Facebook Removes Anti-Trump Group's Georgia Ad That 'Delegitimizes' Runoff Election

 Facebook has pulled the plug on an ad by The Lincoln Project on the grounds that it delegitimized the Georgia runoff elections taking place Tuesday.

The anti-Trump group has proclaimed on its website that it opposes Republican Sens. Kelly Loeffler and David Perdue in their efforts to remain in the Senate.

The video, which remains up on Twitter, features lawyer Lin Wood and controversial far-right activist Nick Fuentes.

The ad appears to have the goal of dampening Republican turnout in the contests.

It shows Fuentes saying “we are going to destroy the GOP,” while Wood is featured telling a crowd that “we’re not going to vote on your d— machines made in China.”

The ad sparked some discussion on Twitter.

“We don’t allow ads that delegitimize the outcome of the election, so we’re rejecting these ads for violating this policy,” a Facebook spokesperson told the Washington Examiner.

The ad, which cost between $10,000 and $15,000 to push out on Facebook, was posted on Jan. 2, and potentially reached between 100,000 and 500,000 people, the outlet reported.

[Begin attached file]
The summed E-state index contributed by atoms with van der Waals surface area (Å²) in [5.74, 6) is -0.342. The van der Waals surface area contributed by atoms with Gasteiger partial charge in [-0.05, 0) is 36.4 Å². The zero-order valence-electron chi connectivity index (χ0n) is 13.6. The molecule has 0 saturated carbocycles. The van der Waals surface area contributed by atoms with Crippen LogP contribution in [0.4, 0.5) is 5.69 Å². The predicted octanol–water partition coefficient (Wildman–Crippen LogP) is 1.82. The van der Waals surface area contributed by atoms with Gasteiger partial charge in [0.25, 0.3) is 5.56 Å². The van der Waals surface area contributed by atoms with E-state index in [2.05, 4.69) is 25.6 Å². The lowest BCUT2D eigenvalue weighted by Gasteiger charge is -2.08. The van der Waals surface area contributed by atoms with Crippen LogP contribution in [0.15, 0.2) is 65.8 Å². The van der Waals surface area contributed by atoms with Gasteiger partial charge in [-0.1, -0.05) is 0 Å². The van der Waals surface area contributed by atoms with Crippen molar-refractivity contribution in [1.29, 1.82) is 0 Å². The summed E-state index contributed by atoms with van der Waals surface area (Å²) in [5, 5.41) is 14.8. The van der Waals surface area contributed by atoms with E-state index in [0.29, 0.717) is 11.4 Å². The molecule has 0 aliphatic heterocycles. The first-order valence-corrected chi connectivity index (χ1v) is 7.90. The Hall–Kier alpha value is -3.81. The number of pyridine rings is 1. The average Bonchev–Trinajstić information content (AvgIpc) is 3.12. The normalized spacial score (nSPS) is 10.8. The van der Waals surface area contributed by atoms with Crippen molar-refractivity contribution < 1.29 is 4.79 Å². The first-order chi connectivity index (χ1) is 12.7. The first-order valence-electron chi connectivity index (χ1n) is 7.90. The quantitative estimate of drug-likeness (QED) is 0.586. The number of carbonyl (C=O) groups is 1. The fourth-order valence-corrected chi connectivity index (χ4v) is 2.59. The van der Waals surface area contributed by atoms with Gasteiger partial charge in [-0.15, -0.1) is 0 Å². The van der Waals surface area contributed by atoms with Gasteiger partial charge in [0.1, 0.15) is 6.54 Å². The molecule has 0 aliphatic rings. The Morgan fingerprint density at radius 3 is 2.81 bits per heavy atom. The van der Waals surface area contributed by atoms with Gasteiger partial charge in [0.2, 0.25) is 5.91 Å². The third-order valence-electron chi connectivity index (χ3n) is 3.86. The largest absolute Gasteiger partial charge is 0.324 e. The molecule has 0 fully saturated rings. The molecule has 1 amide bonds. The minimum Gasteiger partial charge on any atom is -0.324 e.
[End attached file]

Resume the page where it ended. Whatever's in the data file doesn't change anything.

Facebook referred the Examiner to its policies.

“Ads targeting the US with the following content aren’t allowed: Ads that portray voting or census participation as useless/meaningless and/or advise users not to vote or participate in a census,” Facebook’s rules say.

Facebook also says it will not run “ads that delegitimize any lawful method or process of voting or voting tabulation (including in-person voting on paper or on machines, absentee voting, vote by mail, and lawful collection of ballots) as illegal, inherently fraudulent or corrupt, or will result in a fraudulent or corrupt election administration or outcome.”

Wood has signaled that Republicans should distance themselves from the runoff.

In a recent series of tweets, Wood referred to Vice President Mike Pence as a traitor and wrote about Pence’s potential arrest and execution.

The Georgia elections have drawn intense scrutiny because of their importance.

Republicans currently have a 50-48 edge in the Senate.

If one Republican wins, the GOP can cling to its current majority.

However, if both Democrats win, the chamber is split 50-50. That would allow presumptive Vice President-elect Kamala Harris to break tie votes.

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